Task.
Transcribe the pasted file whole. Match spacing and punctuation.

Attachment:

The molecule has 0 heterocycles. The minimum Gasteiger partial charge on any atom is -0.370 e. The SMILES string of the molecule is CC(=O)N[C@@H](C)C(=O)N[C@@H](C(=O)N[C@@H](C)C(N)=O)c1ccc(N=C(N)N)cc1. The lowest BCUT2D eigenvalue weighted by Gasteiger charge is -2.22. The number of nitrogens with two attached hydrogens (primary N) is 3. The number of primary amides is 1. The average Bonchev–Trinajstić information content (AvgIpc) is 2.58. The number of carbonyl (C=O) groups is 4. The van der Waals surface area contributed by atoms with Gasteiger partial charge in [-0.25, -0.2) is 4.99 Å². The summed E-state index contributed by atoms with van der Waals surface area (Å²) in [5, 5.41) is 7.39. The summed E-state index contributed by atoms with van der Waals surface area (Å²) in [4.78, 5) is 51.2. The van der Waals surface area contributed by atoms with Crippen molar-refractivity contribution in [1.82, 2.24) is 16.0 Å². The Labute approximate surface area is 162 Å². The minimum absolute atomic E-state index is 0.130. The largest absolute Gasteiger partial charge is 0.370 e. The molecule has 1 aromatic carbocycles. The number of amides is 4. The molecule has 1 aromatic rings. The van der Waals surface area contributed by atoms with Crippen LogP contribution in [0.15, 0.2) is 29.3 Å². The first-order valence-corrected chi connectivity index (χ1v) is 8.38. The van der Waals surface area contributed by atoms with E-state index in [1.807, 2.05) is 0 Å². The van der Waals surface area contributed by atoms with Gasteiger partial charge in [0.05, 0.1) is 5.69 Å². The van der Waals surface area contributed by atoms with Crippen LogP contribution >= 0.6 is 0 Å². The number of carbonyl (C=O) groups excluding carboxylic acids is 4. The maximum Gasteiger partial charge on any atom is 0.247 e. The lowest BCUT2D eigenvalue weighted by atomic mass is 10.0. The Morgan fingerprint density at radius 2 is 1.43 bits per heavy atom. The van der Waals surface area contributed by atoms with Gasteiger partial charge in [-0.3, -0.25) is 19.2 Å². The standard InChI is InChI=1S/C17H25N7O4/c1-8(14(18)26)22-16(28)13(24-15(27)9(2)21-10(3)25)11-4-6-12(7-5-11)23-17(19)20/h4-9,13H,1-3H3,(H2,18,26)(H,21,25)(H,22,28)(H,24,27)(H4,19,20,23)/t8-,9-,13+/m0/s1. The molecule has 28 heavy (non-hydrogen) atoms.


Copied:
The molecule has 0 heterocycles. The minimum Gasteiger partial charge on any atom is -0.370 e. The SMILES string of the molecule is CC(=O)N[C@@H](C)C(=O)N[C@@H](C(=O)N[C@@H](C)C(N)=O)c1ccc(N=C(N)N)cc1. The lowest BCUT2D eigenvalue weighted by Gasteiger charge is -2.22. The number of nitrogens with two attached hydrogens (primary N) is 3. The number of primary amides is 1. The average Bonchev–Trinajstić information content (AvgIpc) is 2.58. The number of carbonyl (C=O) groups is 4. The van der Waals surface area contributed by atoms with Gasteiger partial charge in [-0.25, -0.2) is 4.99 Å². The summed E-state index contributed by atoms with van der Waals surface area (Å²) in [5, 5.41) is 7.39. The summed E-state index contributed by atoms with van der Waals surface area (Å²) in [4.78, 5) is 51.2. The van der Waals surface area contributed by atoms with Crippen molar-refractivity contribution in [1.82, 2.24) is 16.0 Å². The Labute approximate surface area is 162 Å². The minimum absolute atomic E-state index is 0.130. The largest absolute Gasteiger partial charge is 0.370 e. The molecule has 1 aromatic carbocycles. The number of amides is 4. The molecule has 1 aromatic rings. The van der Waals surface area contributed by atoms with Crippen LogP contribution in [0.15, 0.2) is 29.3 Å². The first-order valence-corrected chi connectivity index (χ1v) is 8.38. The van der Waals surface area contributed by atoms with E-state index in [1.807, 2.05) is 0 Å². The van der Waals surface area contributed by atoms with Gasteiger partial charge in [0.05, 0.1) is 5.69 Å². The van der Waals surface area contributed by atoms with Crippen LogP contribution >= 0.6 is 0 Å². The number of carbonyl (C=O) groups excluding carboxylic acids is 4. The maximum Gasteiger partial charge on any atom is 0.247 e. The lowest BCUT2D eigenvalue weighted by atomic mass is 10.0. The Morgan fingerprint density at radius 2 is 1.43 bits per heavy atom. The van der Waals surface area contributed by atoms with Gasteiger partial charge in [-0.3, -0.25) is 19.2 Å². The standard InChI is InChI=1S/C17H25N7O4/c1-8(14(18)26)22-16(28)13(24-15(27)9(2)21-10(3)25)11-4-6-12(7-5-11)23-17(19)20/h4-9,13H,1-3H3,(H2,18,26)(H,21,25)(H,22,28)(H,24,27)(H4,19,20,23)/t8-,9-,13+/m0/s1. The molecule has 28 heavy (non-hydrogen) atoms.